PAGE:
Surface salt crust of the Bonneville Salt Flats. Faint pink colors are from halophilic, photosynthetic archaea. Photo credit: Emily Dart

Bonneville Salt Flats

Collecting samples for microbiology research. Photo credit: Emily Dart

The Bonneville Salt Flats of Utah are famous for their other-worldly appearance and as a site where numerous vehicle land speed records have been set. Despite the sterile appearance of the salt flats, they host remarkably robust microbial communities that are visibly evident just below the top layer of crust.

Evaporite deposits such as the Bonneville Salt Flats are useful analogs for investigating the potential for ancient and modern life in saline conditions of extraterrestrial settings, including on Mars. Jezero Crater, the landing site for the Mars Perseverance Rover, contains sedimentary deposits expected to be the remnants of an ancient, now desiccated lake. Similarly, the Bonneville Salt Flats are the remnants of Lake Bonneville, the largest lake in western North America before it began to desiccate ~15,000 years ago.

Recent research at the Bonneville Salt Flats has been led by Brenda Bowen. This research has been highly interdisciplinary, including geology, microbiology, and sociology.

A scientist-artist collaboration by Brenda Bowen and Wendy Wischer produced this art exhibition about the Bonneville Salt Flats.

You can follow science-oriented updates about the Bonneville Salt Flats on Twitter.

Core of the salt crust, revealing multiple colored layers produced by microbial communities. Photo credit: Emily Dart

Publications and data

The Brazelton lab has led the microbiological studies of the Bonneville Salt Flats, which have produced the following publications so far:

  1. The first whole-community survey of microbial diversity at the Bonneville Salt Flats, by Julia McGonigle et al. (2019).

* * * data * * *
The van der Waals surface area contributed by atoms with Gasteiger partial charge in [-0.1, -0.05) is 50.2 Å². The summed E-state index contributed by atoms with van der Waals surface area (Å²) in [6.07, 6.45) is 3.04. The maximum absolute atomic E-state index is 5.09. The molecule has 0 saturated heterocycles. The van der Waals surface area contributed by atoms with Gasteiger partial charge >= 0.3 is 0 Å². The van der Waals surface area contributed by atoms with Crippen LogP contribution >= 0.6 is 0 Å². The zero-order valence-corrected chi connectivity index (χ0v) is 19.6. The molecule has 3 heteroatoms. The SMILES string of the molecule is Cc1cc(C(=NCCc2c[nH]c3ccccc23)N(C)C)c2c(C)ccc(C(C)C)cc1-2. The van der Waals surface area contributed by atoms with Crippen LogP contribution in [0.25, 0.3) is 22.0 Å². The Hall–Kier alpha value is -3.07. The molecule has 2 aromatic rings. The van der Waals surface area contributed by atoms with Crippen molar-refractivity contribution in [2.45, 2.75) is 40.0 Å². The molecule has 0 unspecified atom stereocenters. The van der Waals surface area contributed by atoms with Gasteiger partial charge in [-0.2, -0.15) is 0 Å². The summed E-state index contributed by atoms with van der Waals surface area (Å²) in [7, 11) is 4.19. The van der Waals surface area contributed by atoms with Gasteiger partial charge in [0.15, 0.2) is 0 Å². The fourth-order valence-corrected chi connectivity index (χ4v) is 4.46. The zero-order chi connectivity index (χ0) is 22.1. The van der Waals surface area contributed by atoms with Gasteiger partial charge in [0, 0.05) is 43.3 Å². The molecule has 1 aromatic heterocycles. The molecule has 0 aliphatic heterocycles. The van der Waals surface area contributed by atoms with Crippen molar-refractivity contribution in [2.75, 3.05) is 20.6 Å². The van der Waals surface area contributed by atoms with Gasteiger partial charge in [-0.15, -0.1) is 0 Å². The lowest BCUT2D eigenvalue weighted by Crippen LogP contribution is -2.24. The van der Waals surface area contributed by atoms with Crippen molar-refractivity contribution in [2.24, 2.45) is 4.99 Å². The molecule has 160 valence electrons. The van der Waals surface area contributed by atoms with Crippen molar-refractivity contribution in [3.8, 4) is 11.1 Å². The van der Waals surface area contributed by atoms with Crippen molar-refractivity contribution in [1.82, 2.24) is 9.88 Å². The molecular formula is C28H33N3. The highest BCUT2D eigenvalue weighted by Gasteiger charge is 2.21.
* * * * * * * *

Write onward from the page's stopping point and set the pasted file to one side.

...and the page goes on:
2. Metabolic pathways encoded by microbes in the Bonneville Salt Flats, by Julia McGonigle et al. (preprint).

Additional publications

  1. Bowen, B. B., Kipnis, E. L., & Raming, L. W. (2017). Temporal dynamics of flooding, evaporation, and desiccation cycles and observations of salt crust area change at the Bonneville Salt Flats, Utah. Geomorphology, 299, 1-11. HTML
  2. Kipnis, E. L., & Bowen, B. B. (2018). Observations of salt crust change from 1960–2016 and the role of humans as geologic agents at the Bonneville Salt Flats, Utah. In Geofluids of Utah (pp. 287-303). Geological Association. PDF
  3. Bowen, B. B., Bernau, J., Kipnis, E. L., Lerback, J., Wetterlin, L., & Kleba, B. (2018). The making of a perfect racetrack at the Bonneville Salt Flats. Sed Record, 16, 4-11. PDF
  4. Blacketer, M. P., Brownlee, M. T., Baldwin, E. D., & Bowen, B. B. (2021). Fuzzy Cognitive Maps of Social-Ecological Complexity: Applying Mental Modeler to the Bonneville Salt Flats. Ecological Complexity, 47, 100950. HTML
  5. Bernau, J. A., & Bowen, B. B. (2021). Depositional and early diagenetic characteristics of modern saline pan deposits at the Bonneville Salt Flats, Utah, USA. Sedimentology. HTML
  6. Radwin, M. H., & Bowen, B. B. (2021). Mapping mineralogy in evaporite basins through time using multispectral Landsat data: Examples from the Bonneville basin, Utah, USA. Earth Surface Processes and Landforms, 46(6), 1160-1176. HTML
  7. Sun, Y., O’Neill, L., Liu, M., DeLuca, K. M., & Bowen, B. (2021). Mobilizing the public in saving the bonneville salt flats: understanding blame as a psychological construct. Environmental Communication, 15(3), 301-319. HTML